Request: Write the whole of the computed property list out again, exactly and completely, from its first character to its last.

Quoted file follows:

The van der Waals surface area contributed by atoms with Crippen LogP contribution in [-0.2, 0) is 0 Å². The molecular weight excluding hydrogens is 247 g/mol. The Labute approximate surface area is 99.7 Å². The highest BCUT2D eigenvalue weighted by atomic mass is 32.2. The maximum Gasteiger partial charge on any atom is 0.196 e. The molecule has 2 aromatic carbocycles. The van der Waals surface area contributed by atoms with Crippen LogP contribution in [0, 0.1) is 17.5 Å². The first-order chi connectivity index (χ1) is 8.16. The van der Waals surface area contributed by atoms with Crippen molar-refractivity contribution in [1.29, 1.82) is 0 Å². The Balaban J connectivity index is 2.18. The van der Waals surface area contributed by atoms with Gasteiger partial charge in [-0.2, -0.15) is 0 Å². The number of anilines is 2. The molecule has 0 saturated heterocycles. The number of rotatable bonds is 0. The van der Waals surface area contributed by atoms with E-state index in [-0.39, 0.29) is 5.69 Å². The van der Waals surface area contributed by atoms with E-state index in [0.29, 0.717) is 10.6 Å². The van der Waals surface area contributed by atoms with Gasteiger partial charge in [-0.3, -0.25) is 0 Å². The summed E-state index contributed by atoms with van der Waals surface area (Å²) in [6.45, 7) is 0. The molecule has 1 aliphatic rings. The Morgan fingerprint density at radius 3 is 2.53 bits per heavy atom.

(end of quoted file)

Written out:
The van der Waals surface area contributed by atoms with Crippen LogP contribution in [-0.2, 0) is 0 Å². The molecular weight excluding hydrogens is 247 g/mol. The Labute approximate surface area is 99.7 Å². The highest BCUT2D eigenvalue weighted by atomic mass is 32.2. The maximum Gasteiger partial charge on any atom is 0.196 e. The molecule has 2 aromatic carbocycles. The van der Waals surface area contributed by atoms with Crippen LogP contribution in [0, 0.1) is 17.5 Å². The first-order chi connectivity index (χ1) is 8.16. The van der Waals surface area contributed by atoms with Crippen molar-refractivity contribution in [1.29, 1.82) is 0 Å². The Balaban J connectivity index is 2.18. The van der Waals surface area contributed by atoms with Gasteiger partial charge in [-0.2, -0.15) is 0 Å². The number of anilines is 2. The molecule has 0 saturated heterocycles. The number of rotatable bonds is 0. The van der Waals surface area contributed by atoms with E-state index in [-0.39, 0.29) is 5.69 Å². The van der Waals surface area contributed by atoms with E-state index in [0.29, 0.717) is 10.6 Å². The van der Waals surface area contributed by atoms with Gasteiger partial charge in [-0.3, -0.25) is 0 Å². The summed E-state index contributed by atoms with van der Waals surface area (Å²) in [6.45, 7) is 0. The molecule has 1 aliphatic rings. The Morgan fingerprint density at radius 3 is 2.53 bits per heavy atom.